• dimensions contains a dimensional specification.
  • heraldry contains a heraldic formula or phrase, typically found as part of a blazon, coat of arms, etc.
  • locus defines a location within a manuscript or manuscript part, usually as a (possibly discontinuous) sequence of folio references.
  • locusGrp groups a number of locations which together form a distinct but discontinuous item within a manuscript or manuscript part, according to a specific foliation.
  • material contains a word or phrase describing the material of which the object being described is composed.
  • watermark contains a word or phrase describing a watermark or similar device.
  • objectType contains a word or phrase describing the type of object being referred to.
  • origDate (origin date) contains any form of date, used to identify the date of origin for a manuscript or manuscript part.
  • origPlace (origin place) contains any form of place name, used to identify the place of origin for a manuscript or manuscript part.
  • secFol (second folio) marks the word or words taken from a fixed point in a codex (typically the beginning of the second leaf) in order to provide a unique identifier for it.
  • signatures contains discussion of the leaf or quire signatures found within a codex.

Within a manuscript description, many other standard TEI phrase level elements are available, notably those described in the Core module (3 Elements Available in All TEI Documents). Additional elements of particular relevance to manuscript description, such as those for names and dates, may also be made available by including the relevant module in one's schema.

TEI: Origination¶10.3.1 Origination

The following elements may be used to provide information about the origins of any aspect of a manuscript:

  • origDate (origin date) contains any form of date, used to identify the date of origin for a manuscript or manuscript part.
  • origPlace (origin place) contains any form of place name, used to identify the place of origin for a manuscript or manuscript part.

The origDate and origPlace elements are specialized forms of the existing date and name elements respectively, used to indicate specifically the date and place of origin of a manuscript or manuscript part. Such information would normally be encoded within the history element, discussed in section 10.8 History. origDate and origPlace can also be used to identify the place or date of origin of any aspect of the manuscript, such as its decoration or binding, when these are not of the same date or from the same location as rest of the manuscript. Both these elements are members of the att.editLike class, from which they inherit many attributes.

The origDate element is a member of the att.datable class, and may thus also carry additional attributes giving normalized values for the associated dating.

TEI: Material and Object Type¶10.3.2 Material and Object Type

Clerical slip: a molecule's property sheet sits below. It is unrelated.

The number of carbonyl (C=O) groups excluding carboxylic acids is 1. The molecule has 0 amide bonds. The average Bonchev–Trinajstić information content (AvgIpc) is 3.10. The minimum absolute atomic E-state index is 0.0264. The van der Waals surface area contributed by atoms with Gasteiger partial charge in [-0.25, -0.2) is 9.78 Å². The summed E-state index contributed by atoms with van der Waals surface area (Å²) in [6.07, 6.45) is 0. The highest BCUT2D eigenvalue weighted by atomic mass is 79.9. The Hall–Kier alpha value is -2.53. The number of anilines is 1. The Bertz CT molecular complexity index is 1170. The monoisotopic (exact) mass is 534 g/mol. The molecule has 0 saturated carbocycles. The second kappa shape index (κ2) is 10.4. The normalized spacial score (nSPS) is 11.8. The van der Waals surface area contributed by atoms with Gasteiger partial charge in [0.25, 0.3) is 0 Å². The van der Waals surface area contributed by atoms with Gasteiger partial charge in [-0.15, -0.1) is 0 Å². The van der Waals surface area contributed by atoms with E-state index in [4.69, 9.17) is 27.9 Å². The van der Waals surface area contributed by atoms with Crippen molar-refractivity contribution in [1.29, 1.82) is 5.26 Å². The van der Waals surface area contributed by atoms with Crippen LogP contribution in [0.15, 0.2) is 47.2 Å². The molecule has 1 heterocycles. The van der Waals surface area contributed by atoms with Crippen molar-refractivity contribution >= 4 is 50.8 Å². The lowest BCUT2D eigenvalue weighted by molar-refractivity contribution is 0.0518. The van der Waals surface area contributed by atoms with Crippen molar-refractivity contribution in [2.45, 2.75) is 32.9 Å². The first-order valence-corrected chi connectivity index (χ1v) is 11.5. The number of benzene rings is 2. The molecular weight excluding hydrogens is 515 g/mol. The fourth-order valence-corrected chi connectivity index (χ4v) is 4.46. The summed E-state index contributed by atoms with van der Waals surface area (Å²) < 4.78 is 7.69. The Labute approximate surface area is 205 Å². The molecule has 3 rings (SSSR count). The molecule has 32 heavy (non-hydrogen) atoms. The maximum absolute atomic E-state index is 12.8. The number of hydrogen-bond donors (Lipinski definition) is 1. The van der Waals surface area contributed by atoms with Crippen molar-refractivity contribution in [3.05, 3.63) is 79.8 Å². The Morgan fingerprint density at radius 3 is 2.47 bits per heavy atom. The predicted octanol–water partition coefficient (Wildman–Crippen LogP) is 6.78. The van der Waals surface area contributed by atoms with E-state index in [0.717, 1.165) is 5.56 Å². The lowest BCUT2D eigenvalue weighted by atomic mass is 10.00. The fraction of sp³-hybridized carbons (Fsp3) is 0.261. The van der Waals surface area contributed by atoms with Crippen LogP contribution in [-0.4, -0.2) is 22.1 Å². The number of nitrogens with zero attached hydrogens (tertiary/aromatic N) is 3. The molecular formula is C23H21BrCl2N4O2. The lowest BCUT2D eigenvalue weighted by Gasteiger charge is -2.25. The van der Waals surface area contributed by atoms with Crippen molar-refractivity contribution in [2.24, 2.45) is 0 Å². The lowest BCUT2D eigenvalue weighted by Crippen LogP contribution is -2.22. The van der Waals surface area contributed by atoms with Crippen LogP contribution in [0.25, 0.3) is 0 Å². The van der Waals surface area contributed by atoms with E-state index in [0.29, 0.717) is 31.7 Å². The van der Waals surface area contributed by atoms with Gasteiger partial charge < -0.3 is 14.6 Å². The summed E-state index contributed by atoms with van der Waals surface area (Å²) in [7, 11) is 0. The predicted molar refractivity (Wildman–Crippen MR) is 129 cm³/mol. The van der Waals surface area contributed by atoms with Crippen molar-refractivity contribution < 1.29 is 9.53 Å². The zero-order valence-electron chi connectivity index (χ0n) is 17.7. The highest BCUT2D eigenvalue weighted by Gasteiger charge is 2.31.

The material element can be used to tag any specific term used for the physical material of which a manuscript (or binding, seal, etc.) is composed. The objectType element may be used to tag any term specifying the type of object or manuscript upon with the text is written.

  • material contains a word or phrase describing the material of which the object being described is composed.
  • objectType contains a word or phrase describing the type of object being referred to.
These elements may appear wherever a term regarded as significant by the encoder occurs, as in the following examples:

<binding>
<p>Brown <material>calfskin</material>, previously with two clasps.</p>
</binding>

<support>
<p>
<material>Parchment</material>
<objectType>codex</objectType> with half <material>goat-leather</material>
   binding.</p>
</support>

TEI: Watermarks and Stamps¶10.3.3 Watermarks and Stamps

Two further elements are provided to mark up other decorative features characteristic of manuscript leaves and bindings:

  • watermark contains a word or phrase describing a watermark or similar device.
  • stamp contains a word or phrase describing a stamp or similar device.
These element may appear wherever a term regarded as significant by the encoder occurs. The watermark element is most likely to be of use within the support element discussed in 10.7.1.1 Support below. We give a simple example here:

<support>
<material>Rag
   paper</material> with <watermark>anchor</watermark> watermark
</support>

The stamp element will typically appear when text from the source is being transcribed, for example within a rubric in the following case:

<rubric>
<lb/>Apologyticu TTVLLIANI AC IGNORATIA IN XPO IHV
<lb/>SI NON LICET
<lb/>NOBIS RO
<lb/>manii imperii <stamp>Bodleian stamp</stamp>
<lb/>
</rubric>

It may also appear as part of the detailed description of a binding:

<binding>
<p>Modern calf recasing with original armorial stamp <stamp>with legend
<mentioned xml:lang="LA">Ex Bibliotheca J. Richard
       D.M.</mentioned>
</stamp>
</p>
</binding>

If, as here, any text contained by a stamp is included in its description it should be clearly distinguished from that description. The element mentioned may be used for this purpose, as shown above.

TEI: Dimensions¶10.3.4 Dimensions

The dimensions element can be used to specify the size of some aspect of the manuscript, and thus may be thought of as a specialized form of the existing TEI measure element.

  • dimensions contains a dimensional specification.